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Cybersecurity Quick Tips

Children and Technology – Quick Tips to Help Parents

We are in an era of technology where children are growing up using technology oftentimes before they are able to speak. These devices that we use constantly are designed to be used in a way which is intuitive, so kids are able to pick up on how to operate these devices quickly and with ease. While it is the norm now for family members of all ages to use technology, it is not quite as common for families to discuss the importance of being cyber safe when on these devices. Below, we’ll take a look at some quick tips to help you and your family use these devices in the ways you love without having to be as concerned about the risks you fear.

Communicate

As with any other aspect of raising children, communication is key for success in creating a cybersecure space for your family. Teach your children that their devices are to be used for fun and learning activities or shows, but that there can be dangers in the online world and to talk with you if they ever have a concern. Explain this clearly but try not to scare them from using technology altogether as we know it will be a major piece of their existence for all of their lives. There should be a healthy level of respect for the dangers that are out there and knowledge that they should navigate the online world safely and with tact. In addition to communicating the risks out there, it is important to set clear guidelines for what works best for your and your family when it comes to technology. Set boundaries including types of content that they are allowed to access and the amount of time they can be using devices. Do not limit this step to a one-time sit down, rather be sure you are constantly communicating with your children in a way which makes them feel comfortable coming to you with any questions or concerns they may have.

Emphasize the importance of passwords

As adults, we know that cybercriminals are always out there trying to gain access to our accounts for one motive or another. While we do not necessarily need to invoke fear in children, we can teach them the importance of passwords by having them on the various devices. It can be a fun memory game for younger kids who are still learning in this way and can also be their first introduction to being cyber safe. Try to make the passwords unique and explain to your child that they do not tell other people these passwords (except for you, while they are kids), otherwise they are pointless. While there are varying degrees to this particular approach depending on the child’s comprehension, it is a simple cybersecurity step that children of any age can learn.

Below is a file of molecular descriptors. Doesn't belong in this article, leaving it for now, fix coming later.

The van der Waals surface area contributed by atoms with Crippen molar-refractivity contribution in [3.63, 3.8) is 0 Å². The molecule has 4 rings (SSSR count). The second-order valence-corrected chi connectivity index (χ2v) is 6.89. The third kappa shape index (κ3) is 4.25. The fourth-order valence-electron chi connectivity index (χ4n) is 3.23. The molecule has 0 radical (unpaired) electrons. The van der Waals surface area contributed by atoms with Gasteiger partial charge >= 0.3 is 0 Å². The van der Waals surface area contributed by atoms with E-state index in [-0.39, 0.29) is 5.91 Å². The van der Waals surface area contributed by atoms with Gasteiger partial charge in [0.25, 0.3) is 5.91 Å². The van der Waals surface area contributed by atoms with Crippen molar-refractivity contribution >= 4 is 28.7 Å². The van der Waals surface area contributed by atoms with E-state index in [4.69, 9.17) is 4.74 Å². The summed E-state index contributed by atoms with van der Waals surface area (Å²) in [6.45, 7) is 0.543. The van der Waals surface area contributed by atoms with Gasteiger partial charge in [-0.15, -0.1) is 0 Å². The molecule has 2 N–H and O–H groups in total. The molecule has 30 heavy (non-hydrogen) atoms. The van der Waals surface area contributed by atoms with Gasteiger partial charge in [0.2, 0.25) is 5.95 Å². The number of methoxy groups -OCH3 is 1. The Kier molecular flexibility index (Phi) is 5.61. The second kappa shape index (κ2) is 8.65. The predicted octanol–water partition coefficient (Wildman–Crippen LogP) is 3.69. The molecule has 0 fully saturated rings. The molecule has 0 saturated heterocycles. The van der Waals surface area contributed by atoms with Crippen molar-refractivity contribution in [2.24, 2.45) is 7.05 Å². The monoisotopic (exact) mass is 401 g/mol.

Set an example

Stick to your predetermined boundaries for yourself as well. If you have made a rule that no phones are allowed at the dinner table for your kids, do not sit at dinner using your phone as well. This will help to build trust and show them that you practice what you preach. Additionally, sit down and show them examples of when you deal with cybersecurity risks in your own life. Though a toddler may not understand what it means when you’re showing them a weird phishing email, sitting down with your teenager and saying “This happened to me and I didn’t know what to do but remained calm and everything was fine” will help them to feel comfortable coming to you if they ever have something risky that they are unsure about pop up on their devices. Use passwords on your various devices and accounts and be sure not to have a sticky note full of passwords on your desk, but be a good steward of your own passwords as well to show your kids by example.

Put parental controls in place, if needed

For some families, parental controls might be an appropriate facet of the family unit’s cybersecurity plan. Parental controls can consist of setting password protected time limits on different apps or the devices altogether. They can also be content driven meaning that you set the type of information your child should not be accessing while on a particular device. This can give parents peace of mind when it comes to letting their children have some independence in using devices without letting them roam freely on the Internet.

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